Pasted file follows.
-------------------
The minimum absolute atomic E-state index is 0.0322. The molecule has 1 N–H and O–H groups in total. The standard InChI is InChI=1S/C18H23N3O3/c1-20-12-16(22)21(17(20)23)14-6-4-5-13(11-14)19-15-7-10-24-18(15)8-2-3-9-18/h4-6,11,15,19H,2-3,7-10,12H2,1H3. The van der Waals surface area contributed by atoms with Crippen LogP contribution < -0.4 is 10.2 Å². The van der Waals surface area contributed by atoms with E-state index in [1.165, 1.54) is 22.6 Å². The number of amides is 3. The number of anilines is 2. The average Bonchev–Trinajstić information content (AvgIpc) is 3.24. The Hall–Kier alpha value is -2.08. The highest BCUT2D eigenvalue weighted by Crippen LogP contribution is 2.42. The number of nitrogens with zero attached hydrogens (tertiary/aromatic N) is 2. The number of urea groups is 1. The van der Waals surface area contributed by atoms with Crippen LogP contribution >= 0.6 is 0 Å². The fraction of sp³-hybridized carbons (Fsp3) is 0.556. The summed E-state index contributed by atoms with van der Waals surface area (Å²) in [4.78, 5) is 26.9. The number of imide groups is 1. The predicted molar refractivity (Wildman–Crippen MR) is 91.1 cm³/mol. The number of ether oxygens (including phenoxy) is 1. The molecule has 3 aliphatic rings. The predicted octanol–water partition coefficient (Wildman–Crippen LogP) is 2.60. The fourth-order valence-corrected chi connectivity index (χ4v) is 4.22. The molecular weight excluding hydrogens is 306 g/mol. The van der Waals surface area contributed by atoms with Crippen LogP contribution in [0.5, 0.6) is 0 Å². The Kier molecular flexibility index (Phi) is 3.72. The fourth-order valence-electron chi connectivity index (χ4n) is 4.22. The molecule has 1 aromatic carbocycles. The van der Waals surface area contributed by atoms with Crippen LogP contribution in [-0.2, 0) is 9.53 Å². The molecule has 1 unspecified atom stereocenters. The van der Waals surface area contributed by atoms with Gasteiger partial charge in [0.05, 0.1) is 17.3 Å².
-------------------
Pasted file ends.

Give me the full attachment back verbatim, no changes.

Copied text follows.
The minimum absolute atomic E-state index is 0.0322. The molecule has 1 N–H and O–H groups in total. The standard InChI is InChI=1S/C18H23N3O3/c1-20-12-16(22)21(17(20)23)14-6-4-5-13(11-14)19-15-7-10-24-18(15)8-2-3-9-18/h4-6,11,15,19H,2-3,7-10,12H2,1H3. The van der Waals surface area contributed by atoms with Crippen LogP contribution < -0.4 is 10.2 Å². The van der Waals surface area contributed by atoms with E-state index in [1.165, 1.54) is 22.6 Å². The number of amides is 3. The number of anilines is 2. The average Bonchev–Trinajstić information content (AvgIpc) is 3.24. The Hall–Kier alpha value is -2.08. The highest BCUT2D eigenvalue weighted by Crippen LogP contribution is 2.42. The number of nitrogens with zero attached hydrogens (tertiary/aromatic N) is 2. The number of urea groups is 1. The van der Waals surface area contributed by atoms with Crippen LogP contribution >= 0.6 is 0 Å². The fraction of sp³-hybridized carbons (Fsp3) is 0.556. The summed E-state index contributed by atoms with van der Waals surface area (Å²) in [4.78, 5) is 26.9. The number of imide groups is 1. The predicted molar refractivity (Wildman–Crippen MR) is 91.1 cm³/mol. The number of ether oxygens (including phenoxy) is 1. The molecule has 3 aliphatic rings. The predicted octanol–water partition coefficient (Wildman–Crippen LogP) is 2.60. The fourth-order valence-corrected chi connectivity index (χ4v) is 4.22. The molecular weight excluding hydrogens is 306 g/mol. The van der Waals surface area contributed by atoms with Crippen LogP contribution in [0.5, 0.6) is 0 Å². The Kier molecular flexibility index (Phi) is 3.72. The fourth-order valence-electron chi connectivity index (χ4n) is 4.22. The molecule has 1 aromatic carbocycles. The van der Waals surface area contributed by atoms with Crippen LogP contribution in [-0.2, 0) is 9.53 Å². The molecule has 1 unspecified atom stereocenters. The van der Waals surface area contributed by atoms with Gasteiger partial charge in [0.05, 0.1) is 17.3 Å².